Jump to Navigation
Jump to Content

Gould Inc. v. A&M Battery & Tire Serv.

ELR Citation: 26 ELR 21614
Nos. 3 CV-91-1714, 933 F. Supp. 431/43 ERC 1853/(M.D. Pa., 07/15/1996) summary judgment for plaintiff on arranger liability

The court holds that companies that sent spent batteries to a battery recycling facility are liable under §107(a)(3) of the Comprehensive Environmental Response, Compensation, and Liability Act (CERCLA) for cleanup costs incurred at the site. The court first rejects defendants' argument that they cannot be liable under §107(a)(3 because their junk batteries were not solid waste. Section 107(a)(3) speaks in terms of hazardous substances, not just solid waste, and there can be no argument that lead is not a hazardous substance. For purposes of plaintiff's motion for partial summary judgment, the court holds that the sale of junk batteries to a battery recycling facility constitutes an arrangement for the disposal or treatment of a hazardous substance. The court next rejects the argument that because the batteries allegedly were useful products sold for a useful purpose, defendants are not liable under §107(a)(3). The batteries were not sold for their originally intended purpose. The courtrejects defendants' argument that they were indirect sellers with no control over how batteries that they sold to brokers would be disposed of. Evidence to date establishes that they knew the batteries' destination. Also, courts have not allowed battery suppliers to escape liability by "playing dumb" about how their hazardous waste is disposed of. The court rejects a defendant's argument that because only some of its batteries went to plaintiff's site, it is not liable. There was testimony that less than one percent of the batteries sold to the recycling company went to other sites. The court also rejects the argument that defendants who sell only "soft lead" as opposed to lead-acid batteries are not liable as arrangers. The defendant that made this argument admitted selling scrap batteries to plaintiff's battery recycling company. The court next defers the issue of allocating liability to the conclusion of the liability stage of the proceedings, and grants summary judgment against another company that admitted selling batteries to plaintiff's recycling company. In addition, the court held that a company that assumed the liabilities of a corporation whose junk-battery sales to plaintiff's recycling company are undisputed is liable under §107(a)(3) and that the lack of memory of another defendant's chief executive officer concerning battery sales does not supplant his company's prior admission of battery sales. Finally, the court declines to follow United States v. Olin Corp., 26 ELR 21303 (S.D. Ala. 1996), which held that CERCLA does not apply retroactively.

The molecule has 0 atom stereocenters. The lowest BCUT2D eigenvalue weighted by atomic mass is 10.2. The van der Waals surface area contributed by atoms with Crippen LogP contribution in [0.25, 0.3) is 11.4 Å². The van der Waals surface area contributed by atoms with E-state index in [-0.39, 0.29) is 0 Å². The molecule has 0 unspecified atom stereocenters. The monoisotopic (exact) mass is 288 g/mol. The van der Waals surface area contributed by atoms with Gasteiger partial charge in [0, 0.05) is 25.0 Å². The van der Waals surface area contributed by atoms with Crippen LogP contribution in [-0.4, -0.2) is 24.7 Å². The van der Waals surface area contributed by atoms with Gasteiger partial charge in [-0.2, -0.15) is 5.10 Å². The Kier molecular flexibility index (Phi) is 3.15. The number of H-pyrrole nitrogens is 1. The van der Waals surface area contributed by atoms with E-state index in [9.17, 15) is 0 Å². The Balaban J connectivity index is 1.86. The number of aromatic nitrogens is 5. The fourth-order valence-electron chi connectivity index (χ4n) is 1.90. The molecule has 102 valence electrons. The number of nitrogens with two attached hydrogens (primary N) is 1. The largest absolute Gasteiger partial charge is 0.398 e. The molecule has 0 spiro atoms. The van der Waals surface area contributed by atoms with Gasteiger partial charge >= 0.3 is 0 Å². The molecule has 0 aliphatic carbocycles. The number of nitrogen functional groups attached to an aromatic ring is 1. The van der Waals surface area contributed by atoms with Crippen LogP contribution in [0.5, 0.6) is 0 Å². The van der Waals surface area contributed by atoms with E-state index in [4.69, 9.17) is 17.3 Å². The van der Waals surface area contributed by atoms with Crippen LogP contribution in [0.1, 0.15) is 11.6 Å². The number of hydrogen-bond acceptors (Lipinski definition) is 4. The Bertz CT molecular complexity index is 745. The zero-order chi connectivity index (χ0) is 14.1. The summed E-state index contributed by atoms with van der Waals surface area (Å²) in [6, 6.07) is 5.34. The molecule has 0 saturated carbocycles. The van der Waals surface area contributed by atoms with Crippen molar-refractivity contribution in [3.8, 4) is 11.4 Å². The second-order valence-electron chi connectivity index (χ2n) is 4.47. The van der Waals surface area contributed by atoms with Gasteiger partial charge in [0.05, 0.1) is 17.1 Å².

[A prior decision in this litigation is published at 26 ELR 20516. A decision in related litigation is published at 21 ELR 20415.]

Counsel for Plaintiff
Dennis R. Suplee
Schnader, Harrison, Segal & Lewis
1600 Market St., Ste. 3600, Philadelphia PA 19103
(215) 751-2000

Counsel for Defendants
Donald B. Mitchell Jr., Laurel A. Bedig
Arent, Fox, Kintner, Plotkin & Kahn
1050 Connecticut Ave. NW, Washington DC 20036
(202) 857-6000